A List of Things You Should Consider Before Raising Goats as Pets
Sep 30, 2018
Raising goats as pets can be quite exciting, as well as challenging. Before getting goats as pets, it is crucial to gather enough information about how to raise goats as pets, so as to avoid irreparable mistakes. Read on...
We have all heard of goats being raised as dairy animals, however, have you ever thought about raising goats as pets? Besides making great livestock, goats make great pets and several people have found raising goats at home an interesting hobby.
However, this hobby comes with its own challenges. Raising goats as pets, is a challenging job and requires commitment on the part of the owner.
If you are planning to get a goat as a pet, make sure you have gathered information about what you are getting into. Woolgathering will only leave you stumped! So let's take a look at the different points to be kept in mind while planning to raise goats as pets.
Raising Goats as Pets
Before heading into the question, 'how to raise goats as pets', it is important to ask yourself, 'why do you want to raise goats as pets'. Answering this question will help you to decide the type of goat you want to raise. People often feel goats are natural alternatives to lawnmowers. If you are one of them, then it is high time you change your mindset.
Goats prefer bush and trees over grass. So they will chew up all your flowering plants and trees before clearing the grass off the lawn. If you want them to chew the grass specifically, sheep is a better choice, although they aren't as affectionate as goats
Wild or Tame Goats?
While choosing goats, make sure the goat is 'touchable' before you actually take him or her home. If you think you can tame the goat after taking him home, you are in for a surprise! Taming wild goats are next to impossible tasks, so skip the frustration stage by getting a friendly goat.
Moreover, get a goat that has been disbudded. Though goats look really adorable when they're 3 months old, their horns will eventually grow out and when the goat realizes he has horns, he will use it in unpleasant ways.
Horns can be quite dangerous for you, your family and other animals in the vicinity. Moreover, the horns can even get stuck in fences, nets, etc. and strangle the goat.
Doe, Buck or Wether?
Does are loving and respond to their names when called. They supply milk and make great companions. Although they make lovely pets, does are expensive, as compared to bucks and wethers. Bucks or intact males are not recommended for people who are first time goat buyers. The simple reason being, bucks are breeding animals and not companions.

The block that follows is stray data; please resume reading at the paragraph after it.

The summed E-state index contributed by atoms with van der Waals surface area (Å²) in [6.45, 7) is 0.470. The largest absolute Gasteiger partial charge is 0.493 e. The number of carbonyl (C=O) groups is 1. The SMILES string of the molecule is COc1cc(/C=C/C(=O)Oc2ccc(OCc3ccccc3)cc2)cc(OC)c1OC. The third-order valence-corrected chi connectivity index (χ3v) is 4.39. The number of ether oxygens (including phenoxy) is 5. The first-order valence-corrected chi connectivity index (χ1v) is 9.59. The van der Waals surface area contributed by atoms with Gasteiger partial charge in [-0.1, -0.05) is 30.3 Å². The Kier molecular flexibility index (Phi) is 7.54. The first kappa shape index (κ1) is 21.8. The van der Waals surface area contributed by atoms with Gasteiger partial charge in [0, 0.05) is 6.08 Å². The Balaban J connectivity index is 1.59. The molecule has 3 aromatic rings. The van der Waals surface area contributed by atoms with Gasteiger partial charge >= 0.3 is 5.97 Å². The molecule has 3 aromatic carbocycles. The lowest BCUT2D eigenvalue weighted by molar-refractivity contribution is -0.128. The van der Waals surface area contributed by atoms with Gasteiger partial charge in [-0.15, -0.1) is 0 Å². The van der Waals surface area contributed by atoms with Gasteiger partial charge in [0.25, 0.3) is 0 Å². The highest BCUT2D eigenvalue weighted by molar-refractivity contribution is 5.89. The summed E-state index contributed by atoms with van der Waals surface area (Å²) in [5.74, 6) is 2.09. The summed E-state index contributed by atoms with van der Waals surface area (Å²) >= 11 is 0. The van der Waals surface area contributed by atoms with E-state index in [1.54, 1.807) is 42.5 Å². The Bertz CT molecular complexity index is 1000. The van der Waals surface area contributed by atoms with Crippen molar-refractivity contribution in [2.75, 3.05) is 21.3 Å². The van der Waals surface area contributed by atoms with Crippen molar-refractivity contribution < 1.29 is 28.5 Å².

Being intact males, they constantly seek the companionship of a doe and become lonely and agitated, in situations otherwise. Neutered males or wethers are the best option if one wants a goat for a pet companion and not milk purposes. Wethers never get aggressive and do not develop an unpleasant smell.
Unlike bucks, wethers do not think about sex all the time and remain 'kid-like' and affectionate all their lives. They will respond to you when you call their names and will even shower you with their affection. Moreover, wethers are cheaper to buy and maintain, than bucks and does, which makes them even more appropriate for getting as a pet.
How Many Goats to Get?
Goats being social animals tend to get very lonesome without the companionship of their own kind. Single goats end up being very lonely, thus, it's important to start off with at least two goats. First timers should not head out and pick up one buck and one doe. To avoid breeding issues, it's best to get two does, two wethers or one doe with a wether.
Choosing the Goat Type
There are several types of goat breeds, for you to choose from. Each breed has its own advantages and it depends on personal choice, which breed of goat to get. Just make sure you follow the above-mentioned pointers while choosing them, such as friendly, debudded, doe-wether combination, etc.
There are the Nubians (least naturally healthy and proud temperament), Oberhaslis, LaManchas (wonderful temperament), pygmy goats (docile, small and faithful companions), Nigerian dwarf goat, etc.
Raising goats as pets and raising goats for profit are two different things. While getting goats as pets, one can buy the dairy goats, however, it's not necessary to milk them. Moreover, as with any other pet, goats also need to have a physical examination, carried out by a veterinarian, once a year and need to be vaccinated.
Watch out for attacks by stray dogs and other animals, as goats are fairly vulnerable to attacks. Goats will supply you with lovely milk, however, don't get a goat for the sole purpose of getting free milk.
Get them if you love them and want to take care of them and the milk supplies, cleared plantation, etc. will all be additional benefits you receive, for taking care of these endearing animals.